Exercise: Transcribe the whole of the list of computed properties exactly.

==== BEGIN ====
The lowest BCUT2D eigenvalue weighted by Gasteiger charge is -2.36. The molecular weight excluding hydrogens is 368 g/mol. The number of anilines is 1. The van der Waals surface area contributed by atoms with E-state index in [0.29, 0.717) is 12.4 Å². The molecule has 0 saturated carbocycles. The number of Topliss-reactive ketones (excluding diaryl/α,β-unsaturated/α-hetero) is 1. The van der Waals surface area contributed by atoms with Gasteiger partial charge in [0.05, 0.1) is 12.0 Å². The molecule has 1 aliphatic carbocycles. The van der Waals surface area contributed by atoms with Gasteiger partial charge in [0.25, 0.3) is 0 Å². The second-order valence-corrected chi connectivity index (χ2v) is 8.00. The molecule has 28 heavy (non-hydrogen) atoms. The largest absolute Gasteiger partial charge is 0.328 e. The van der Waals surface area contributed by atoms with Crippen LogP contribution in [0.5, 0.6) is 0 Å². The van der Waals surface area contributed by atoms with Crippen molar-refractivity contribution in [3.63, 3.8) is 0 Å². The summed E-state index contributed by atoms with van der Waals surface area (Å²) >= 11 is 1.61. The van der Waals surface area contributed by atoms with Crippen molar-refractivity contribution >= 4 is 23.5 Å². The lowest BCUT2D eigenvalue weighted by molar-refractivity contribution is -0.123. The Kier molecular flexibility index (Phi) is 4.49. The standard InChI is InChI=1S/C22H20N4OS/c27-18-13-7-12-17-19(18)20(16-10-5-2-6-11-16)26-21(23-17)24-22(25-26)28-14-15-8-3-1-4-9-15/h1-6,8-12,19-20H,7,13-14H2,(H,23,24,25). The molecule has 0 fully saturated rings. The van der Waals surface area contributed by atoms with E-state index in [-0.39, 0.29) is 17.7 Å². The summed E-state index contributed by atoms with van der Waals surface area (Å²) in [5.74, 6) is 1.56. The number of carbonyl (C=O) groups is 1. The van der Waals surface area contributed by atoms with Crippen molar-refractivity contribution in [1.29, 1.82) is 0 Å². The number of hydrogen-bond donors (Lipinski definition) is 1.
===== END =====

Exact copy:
The lowest BCUT2D eigenvalue weighted by Gasteiger charge is -2.36. The molecular weight excluding hydrogens is 368 g/mol. The number of anilines is 1. The van der Waals surface area contributed by atoms with E-state index in [0.29, 0.717) is 12.4 Å². The molecule has 0 saturated carbocycles. The number of Topliss-reactive ketones (excluding diaryl/α,β-unsaturated/α-hetero) is 1. The van der Waals surface area contributed by atoms with Gasteiger partial charge in [0.05, 0.1) is 12.0 Å². The molecule has 1 aliphatic carbocycles. The van der Waals surface area contributed by atoms with Gasteiger partial charge in [0.25, 0.3) is 0 Å². The second-order valence-corrected chi connectivity index (χ2v) is 8.00. The molecule has 28 heavy (non-hydrogen) atoms. The largest absolute Gasteiger partial charge is 0.328 e. The van der Waals surface area contributed by atoms with Crippen LogP contribution in [0.5, 0.6) is 0 Å². The van der Waals surface area contributed by atoms with Crippen molar-refractivity contribution in [3.63, 3.8) is 0 Å². The summed E-state index contributed by atoms with van der Waals surface area (Å²) >= 11 is 1.61. The van der Waals surface area contributed by atoms with Crippen molar-refractivity contribution >= 4 is 23.5 Å². The lowest BCUT2D eigenvalue weighted by molar-refractivity contribution is -0.123. The Kier molecular flexibility index (Phi) is 4.49. The standard InChI is InChI=1S/C22H20N4OS/c27-18-13-7-12-17-19(18)20(16-10-5-2-6-11-16)26-21(23-17)24-22(25-26)28-14-15-8-3-1-4-9-15/h1-6,8-12,19-20H,7,13-14H2,(H,23,24,25). The molecule has 0 fully saturated rings. The van der Waals surface area contributed by atoms with E-state index in [-0.39, 0.29) is 17.7 Å². The summed E-state index contributed by atoms with van der Waals surface area (Å²) in [5.74, 6) is 1.56. The number of carbonyl (C=O) groups is 1. The van der Waals surface area contributed by atoms with Crippen molar-refractivity contribution in [1.29, 1.82) is 0 Å². The number of hydrogen-bond donors (Lipinski definition) is 1.